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How to Substantially Reduce Email Unsubscribers
11 min read

How to Substantially Reduce Email Unsubscribers

How to Substantially Reduce Email Unsubscribers

There are few things more frustrating than building an engaging email marketing strategy just to see your recipients unsubscribing in large numbers. Such a development creates pressure from stakeholders and confusion regarding the measures that can address the issue. The success of email campaigns lies in their ability to determine contacts to take any action, be it to purchase something, connect with your brand on different platforms or channels, download gated content, provide feedback, or something different directly linked to your overall business and marketing goals. But when your email deployments fail to properly engage subscribers, you know some changes are in order. Creating relevant and efficient action points may seem like a difficult endeavor, but in this article, we are going to show you some proven measures that will positively impact your email marketing engagement and reduce the number of unsubscribers.

The science behind email engagement

There are five main key components of an email marketing strategy that contribute to overall engagement. These components are:

  • The format of the email
  • The email subject line
  • The email body copy or content
  • The call-to-action
  • The layout of the email

So how can these components be effectively used to improve email engagement and reduce the unsubscriber rate? By taking a closer look at each element distinctly, we will be able to identify solutions, best practices, and tips and tricks.

Email format: plain text vs. HTML

Most modern email marketing platforms or email service providers (ESPs) allow marketers to choose between plain text and HTML formats for their emails. Both formats offer benefits, but they are used for different purposes and they should not be treated as equals.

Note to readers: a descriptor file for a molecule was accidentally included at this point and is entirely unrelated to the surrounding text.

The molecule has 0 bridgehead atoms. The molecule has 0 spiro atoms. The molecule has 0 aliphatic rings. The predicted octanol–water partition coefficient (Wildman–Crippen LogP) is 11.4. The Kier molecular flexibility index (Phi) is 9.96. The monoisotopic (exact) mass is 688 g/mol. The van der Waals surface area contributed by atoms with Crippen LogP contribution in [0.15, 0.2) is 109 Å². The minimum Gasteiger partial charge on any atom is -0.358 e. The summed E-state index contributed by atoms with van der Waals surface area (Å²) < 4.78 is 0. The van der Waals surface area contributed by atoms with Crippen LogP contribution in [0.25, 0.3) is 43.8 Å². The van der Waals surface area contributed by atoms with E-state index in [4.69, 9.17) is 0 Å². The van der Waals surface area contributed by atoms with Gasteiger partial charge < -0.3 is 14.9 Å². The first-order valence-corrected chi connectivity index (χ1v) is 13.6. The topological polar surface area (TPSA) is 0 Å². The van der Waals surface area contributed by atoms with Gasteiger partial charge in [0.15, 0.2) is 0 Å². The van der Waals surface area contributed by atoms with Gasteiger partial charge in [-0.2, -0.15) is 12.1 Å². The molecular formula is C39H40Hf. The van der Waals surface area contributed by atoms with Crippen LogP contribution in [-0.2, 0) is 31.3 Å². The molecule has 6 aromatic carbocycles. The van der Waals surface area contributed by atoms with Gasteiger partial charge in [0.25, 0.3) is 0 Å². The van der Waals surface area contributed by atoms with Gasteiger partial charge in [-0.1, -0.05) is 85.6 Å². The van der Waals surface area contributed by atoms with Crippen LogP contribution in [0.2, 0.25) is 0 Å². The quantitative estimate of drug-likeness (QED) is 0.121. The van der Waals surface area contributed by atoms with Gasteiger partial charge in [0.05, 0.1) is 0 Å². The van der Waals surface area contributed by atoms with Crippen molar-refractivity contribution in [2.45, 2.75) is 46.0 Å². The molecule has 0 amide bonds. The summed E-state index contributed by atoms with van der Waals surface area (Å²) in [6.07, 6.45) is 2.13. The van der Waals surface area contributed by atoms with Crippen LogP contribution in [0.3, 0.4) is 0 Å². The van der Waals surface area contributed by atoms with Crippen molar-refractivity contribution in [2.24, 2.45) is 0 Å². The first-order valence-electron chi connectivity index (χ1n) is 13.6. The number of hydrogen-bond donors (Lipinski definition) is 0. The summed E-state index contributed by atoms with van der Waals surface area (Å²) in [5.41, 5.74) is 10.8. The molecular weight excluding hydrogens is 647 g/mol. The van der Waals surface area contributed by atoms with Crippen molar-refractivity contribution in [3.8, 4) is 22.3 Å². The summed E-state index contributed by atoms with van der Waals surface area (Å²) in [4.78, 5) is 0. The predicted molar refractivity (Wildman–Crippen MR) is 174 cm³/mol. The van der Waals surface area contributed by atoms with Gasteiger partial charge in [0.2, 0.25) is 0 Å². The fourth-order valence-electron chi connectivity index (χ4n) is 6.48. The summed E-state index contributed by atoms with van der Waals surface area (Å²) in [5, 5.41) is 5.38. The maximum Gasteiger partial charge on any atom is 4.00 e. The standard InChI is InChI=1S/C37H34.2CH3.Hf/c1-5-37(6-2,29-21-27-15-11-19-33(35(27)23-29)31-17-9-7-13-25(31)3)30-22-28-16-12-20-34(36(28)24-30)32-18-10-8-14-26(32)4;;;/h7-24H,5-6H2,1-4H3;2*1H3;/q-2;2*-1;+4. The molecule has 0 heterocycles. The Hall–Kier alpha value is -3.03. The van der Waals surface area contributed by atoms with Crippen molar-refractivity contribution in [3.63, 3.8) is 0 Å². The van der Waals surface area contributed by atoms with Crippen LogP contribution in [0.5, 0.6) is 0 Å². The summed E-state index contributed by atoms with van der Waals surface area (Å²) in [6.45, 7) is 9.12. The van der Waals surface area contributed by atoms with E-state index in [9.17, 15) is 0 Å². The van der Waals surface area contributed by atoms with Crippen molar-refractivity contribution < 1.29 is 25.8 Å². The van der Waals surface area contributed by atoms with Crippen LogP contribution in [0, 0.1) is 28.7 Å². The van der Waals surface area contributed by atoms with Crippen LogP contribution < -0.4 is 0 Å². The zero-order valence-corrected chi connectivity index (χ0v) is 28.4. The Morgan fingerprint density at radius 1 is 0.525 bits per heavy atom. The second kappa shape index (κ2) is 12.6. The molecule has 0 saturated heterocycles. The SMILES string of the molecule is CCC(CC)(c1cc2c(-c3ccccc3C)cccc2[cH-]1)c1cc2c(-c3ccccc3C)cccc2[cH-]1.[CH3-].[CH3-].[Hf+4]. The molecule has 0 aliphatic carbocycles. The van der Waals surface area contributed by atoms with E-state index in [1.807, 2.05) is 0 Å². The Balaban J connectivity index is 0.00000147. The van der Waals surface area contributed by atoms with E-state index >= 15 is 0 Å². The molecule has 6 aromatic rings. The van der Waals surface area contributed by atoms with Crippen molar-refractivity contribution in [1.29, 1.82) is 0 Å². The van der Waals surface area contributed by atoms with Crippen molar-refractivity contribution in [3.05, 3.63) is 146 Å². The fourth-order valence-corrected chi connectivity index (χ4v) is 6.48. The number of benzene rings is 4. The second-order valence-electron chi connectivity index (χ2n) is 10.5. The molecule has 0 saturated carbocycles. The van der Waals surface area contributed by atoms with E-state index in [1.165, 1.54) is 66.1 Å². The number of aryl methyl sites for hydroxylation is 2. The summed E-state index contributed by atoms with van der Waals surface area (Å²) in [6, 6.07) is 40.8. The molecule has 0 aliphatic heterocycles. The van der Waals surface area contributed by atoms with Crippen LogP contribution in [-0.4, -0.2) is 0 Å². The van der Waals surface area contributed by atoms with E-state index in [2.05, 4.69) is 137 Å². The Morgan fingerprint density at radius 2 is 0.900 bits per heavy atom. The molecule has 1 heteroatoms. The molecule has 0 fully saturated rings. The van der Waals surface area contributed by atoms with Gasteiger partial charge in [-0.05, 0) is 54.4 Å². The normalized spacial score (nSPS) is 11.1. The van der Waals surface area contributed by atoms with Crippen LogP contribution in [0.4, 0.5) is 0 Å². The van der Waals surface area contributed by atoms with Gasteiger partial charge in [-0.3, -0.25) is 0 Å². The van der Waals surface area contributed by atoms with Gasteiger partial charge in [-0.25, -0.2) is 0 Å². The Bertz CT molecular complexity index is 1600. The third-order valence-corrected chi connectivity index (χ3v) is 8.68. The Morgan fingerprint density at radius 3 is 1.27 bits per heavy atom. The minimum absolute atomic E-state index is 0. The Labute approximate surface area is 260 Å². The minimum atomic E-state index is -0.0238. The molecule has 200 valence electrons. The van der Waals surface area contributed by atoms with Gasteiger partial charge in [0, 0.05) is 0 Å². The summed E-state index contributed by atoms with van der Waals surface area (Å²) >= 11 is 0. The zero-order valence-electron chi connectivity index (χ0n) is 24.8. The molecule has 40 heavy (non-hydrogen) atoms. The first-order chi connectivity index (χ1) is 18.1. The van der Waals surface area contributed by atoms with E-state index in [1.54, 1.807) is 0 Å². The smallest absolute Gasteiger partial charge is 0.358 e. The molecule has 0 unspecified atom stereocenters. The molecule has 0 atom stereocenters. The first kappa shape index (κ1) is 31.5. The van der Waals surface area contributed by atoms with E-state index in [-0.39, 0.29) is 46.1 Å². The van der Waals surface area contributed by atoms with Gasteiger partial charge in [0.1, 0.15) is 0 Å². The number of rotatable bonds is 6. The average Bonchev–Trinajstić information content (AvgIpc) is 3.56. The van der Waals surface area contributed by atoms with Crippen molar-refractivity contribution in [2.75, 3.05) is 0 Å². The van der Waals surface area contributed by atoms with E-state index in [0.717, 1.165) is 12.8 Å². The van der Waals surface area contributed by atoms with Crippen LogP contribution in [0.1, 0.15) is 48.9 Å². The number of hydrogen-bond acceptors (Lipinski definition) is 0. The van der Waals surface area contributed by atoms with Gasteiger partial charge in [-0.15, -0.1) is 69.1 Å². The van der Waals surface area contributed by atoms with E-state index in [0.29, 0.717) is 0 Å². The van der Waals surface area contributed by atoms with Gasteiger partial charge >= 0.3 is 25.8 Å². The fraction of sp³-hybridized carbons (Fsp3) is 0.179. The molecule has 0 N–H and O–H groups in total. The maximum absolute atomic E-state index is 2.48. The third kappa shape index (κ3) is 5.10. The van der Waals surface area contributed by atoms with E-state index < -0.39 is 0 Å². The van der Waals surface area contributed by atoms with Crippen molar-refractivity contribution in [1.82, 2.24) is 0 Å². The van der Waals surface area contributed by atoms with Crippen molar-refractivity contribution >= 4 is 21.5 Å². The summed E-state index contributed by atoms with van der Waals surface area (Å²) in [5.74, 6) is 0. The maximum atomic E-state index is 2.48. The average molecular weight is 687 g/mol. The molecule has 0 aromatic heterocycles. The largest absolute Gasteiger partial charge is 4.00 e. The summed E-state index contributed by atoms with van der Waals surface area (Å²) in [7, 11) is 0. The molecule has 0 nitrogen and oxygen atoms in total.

Plain text is best used for transactional emails, such as order confirmation or account update notifications. It can also be used when you need to provide information on a sensitive topic, such as new product announcements or product recalls. In addition, plain text emails are much easier to manage since you do not have to worry about styling or complicated coding issues.

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On the other hand, HTML is better suited for newsletters and promotional emails. It allows you to include more content in your messages and create a more personalized visual experience for your recipients. Using an HTML email ensures that every element you include in the message will appear as it was designed. However, sending an HTML email requires having knowledge about proper HTML coding and being able to customize your code accordingly to make sure that you provide a good user experience for all subscribers, regardless of their devices.

Subject line: create interest and get engagement

Your subject line is what will make your recipients open your message or decide whether to hit that dreaded “unsubscribe” button instead. To create an effective subject line, here are some general guidelines that should always be kept in mind:

  • Keep it short

Simple and direct subject lines are easier to read and remember; they create a sense of urgency, they grab attention faster than long ones, and they increase open rates with no additional effort required.

  • Make it memorable

Use personalization in subject lines by using your recipients’ first names or by leveraging the existing relationship between your brand and the subscriber.